Treaties, States Parties and Commentaries
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Commentary of 1958 


Article 37 applies to protected persons who are confined pending proceedings or are serving a sentence involving loss of liberty for an offence against the penal law of the country where they are living. It is of small importance whether the period of confinement began before or after the outbreak of war; on the other hand, the protection afforded under this Article is restricted to protected persons who are the subject of judicial measures either on preventive grounds or as a result of conviction and sentence. Persons to whom security measures are applied are protected under other provisions (2).
It was essential to prevent representatives of the Detaining Power's administrative services, in particular police officers and prison warders, from dealing in an inhumane manner with foreigners who were at one and the same time enemies and detainees.
[p.243] The text prepared by the International Committee laid down that detained persons should not "be subjected to conditions more severe than at the opening of hostilities", thus insisting on the maintenance of the conditions of imprisonment which had obtained in peacetime. Taken in the broadest sense, however, these conditions, under the law of most countries, included certain provisions favourable to the prisoner -- remission of sentence, release on bail, release on parole, etc. -- whose application to enemies had certain drawbacks for the Detaining Power.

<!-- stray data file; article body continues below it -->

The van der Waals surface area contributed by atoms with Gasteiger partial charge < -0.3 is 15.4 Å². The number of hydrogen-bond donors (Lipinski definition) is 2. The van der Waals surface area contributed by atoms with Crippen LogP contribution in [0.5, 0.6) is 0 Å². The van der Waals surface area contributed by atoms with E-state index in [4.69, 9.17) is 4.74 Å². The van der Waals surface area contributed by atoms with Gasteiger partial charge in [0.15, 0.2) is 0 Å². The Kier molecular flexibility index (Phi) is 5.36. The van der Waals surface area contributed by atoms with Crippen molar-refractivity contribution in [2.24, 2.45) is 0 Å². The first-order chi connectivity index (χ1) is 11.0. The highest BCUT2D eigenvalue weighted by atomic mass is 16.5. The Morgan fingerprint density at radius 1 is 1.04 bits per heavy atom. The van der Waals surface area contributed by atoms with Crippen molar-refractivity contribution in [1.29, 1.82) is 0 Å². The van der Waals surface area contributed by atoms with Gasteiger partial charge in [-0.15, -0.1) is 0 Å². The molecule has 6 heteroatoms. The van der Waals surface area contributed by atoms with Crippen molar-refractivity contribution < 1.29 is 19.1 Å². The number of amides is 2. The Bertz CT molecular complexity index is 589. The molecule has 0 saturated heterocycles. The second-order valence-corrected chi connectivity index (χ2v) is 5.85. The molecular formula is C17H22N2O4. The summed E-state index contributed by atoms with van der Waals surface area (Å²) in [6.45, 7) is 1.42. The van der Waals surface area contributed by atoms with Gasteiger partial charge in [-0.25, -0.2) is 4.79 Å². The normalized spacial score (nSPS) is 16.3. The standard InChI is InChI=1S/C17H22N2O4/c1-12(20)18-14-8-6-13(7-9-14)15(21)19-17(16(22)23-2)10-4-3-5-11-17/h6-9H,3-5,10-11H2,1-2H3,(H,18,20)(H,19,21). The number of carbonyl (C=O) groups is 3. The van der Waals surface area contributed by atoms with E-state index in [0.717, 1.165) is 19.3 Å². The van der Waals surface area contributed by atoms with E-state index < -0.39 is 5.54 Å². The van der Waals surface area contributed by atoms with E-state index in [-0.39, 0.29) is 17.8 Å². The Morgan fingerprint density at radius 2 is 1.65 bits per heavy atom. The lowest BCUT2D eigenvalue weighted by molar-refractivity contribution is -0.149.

Having considered this aspect of the question the Diplomatic Conference of 1949 did not insist on the full application in wartime of the system obtaining in time of peace, so that certain favourable measures which are in fact inapplicable to aliens may, when necessary, be abrogated. The essential point is that in wartime protected persons under confinement are safeguarded against arbitrary action and brutality.


This provision is clear enough in itself and does not call for any special comment. As soon as foreign civilians are released, they automatically resume their status as protected persons. As such, they may request permission to leave the territory in conformity with the provisions of Articles 35 and 36 .

Notes: (1) [(2) p.242] For the origin of Article 37, see ' Final
Record, ' Vol. I, p. 119; Vol. II-A, pp. 655-656, 739 and
823-824; Vol. II-B, p. 407; Vol. III, p. 122;

(2) [(3) p.242] See Articles 79 et sqq., pp. 371 et sqq.;